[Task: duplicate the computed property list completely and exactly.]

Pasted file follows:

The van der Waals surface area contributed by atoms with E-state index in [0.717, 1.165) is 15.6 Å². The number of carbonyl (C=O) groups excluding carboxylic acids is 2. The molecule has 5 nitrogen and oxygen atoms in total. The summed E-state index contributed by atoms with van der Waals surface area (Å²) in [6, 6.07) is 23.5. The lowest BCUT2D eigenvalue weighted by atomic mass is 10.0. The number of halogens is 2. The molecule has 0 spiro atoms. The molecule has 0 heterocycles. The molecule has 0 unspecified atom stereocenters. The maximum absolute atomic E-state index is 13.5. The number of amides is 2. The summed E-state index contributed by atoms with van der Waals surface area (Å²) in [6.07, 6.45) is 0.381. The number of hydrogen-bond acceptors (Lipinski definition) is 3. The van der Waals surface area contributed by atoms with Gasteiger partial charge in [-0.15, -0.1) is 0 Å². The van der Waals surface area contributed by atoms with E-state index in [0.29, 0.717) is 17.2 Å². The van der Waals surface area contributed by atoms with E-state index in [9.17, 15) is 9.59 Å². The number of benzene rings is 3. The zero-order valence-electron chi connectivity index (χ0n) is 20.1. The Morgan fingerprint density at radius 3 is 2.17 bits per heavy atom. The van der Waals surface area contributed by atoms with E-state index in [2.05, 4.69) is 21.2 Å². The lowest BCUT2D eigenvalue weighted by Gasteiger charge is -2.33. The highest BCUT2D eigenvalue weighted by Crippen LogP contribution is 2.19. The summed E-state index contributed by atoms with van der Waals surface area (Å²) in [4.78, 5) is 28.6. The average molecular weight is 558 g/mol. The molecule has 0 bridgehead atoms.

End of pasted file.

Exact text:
The van der Waals surface area contributed by atoms with E-state index in [0.717, 1.165) is 15.6 Å². The number of carbonyl (C=O) groups excluding carboxylic acids is 2. The molecule has 5 nitrogen and oxygen atoms in total. The summed E-state index contributed by atoms with van der Waals surface area (Å²) in [6, 6.07) is 23.5. The lowest BCUT2D eigenvalue weighted by atomic mass is 10.0. The number of halogens is 2. The molecule has 0 spiro atoms. The molecule has 0 heterocycles. The molecule has 0 unspecified atom stereocenters. The maximum absolute atomic E-state index is 13.5. The number of amides is 2. The summed E-state index contributed by atoms with van der Waals surface area (Å²) in [6.07, 6.45) is 0.381. The number of hydrogen-bond acceptors (Lipinski definition) is 3. The van der Waals surface area contributed by atoms with Gasteiger partial charge in [-0.15, -0.1) is 0 Å². The van der Waals surface area contributed by atoms with E-state index in [0.29, 0.717) is 17.2 Å². The van der Waals surface area contributed by atoms with E-state index in [9.17, 15) is 9.59 Å². The number of benzene rings is 3. The zero-order valence-electron chi connectivity index (χ0n) is 20.1. The Morgan fingerprint density at radius 3 is 2.17 bits per heavy atom. The van der Waals surface area contributed by atoms with E-state index in [2.05, 4.69) is 21.2 Å². The lowest BCUT2D eigenvalue weighted by Gasteiger charge is -2.33. The highest BCUT2D eigenvalue weighted by Crippen LogP contribution is 2.19. The summed E-state index contributed by atoms with van der Waals surface area (Å²) in [4.78, 5) is 28.6. The average molecular weight is 558 g/mol. The molecule has 0 bridgehead atoms.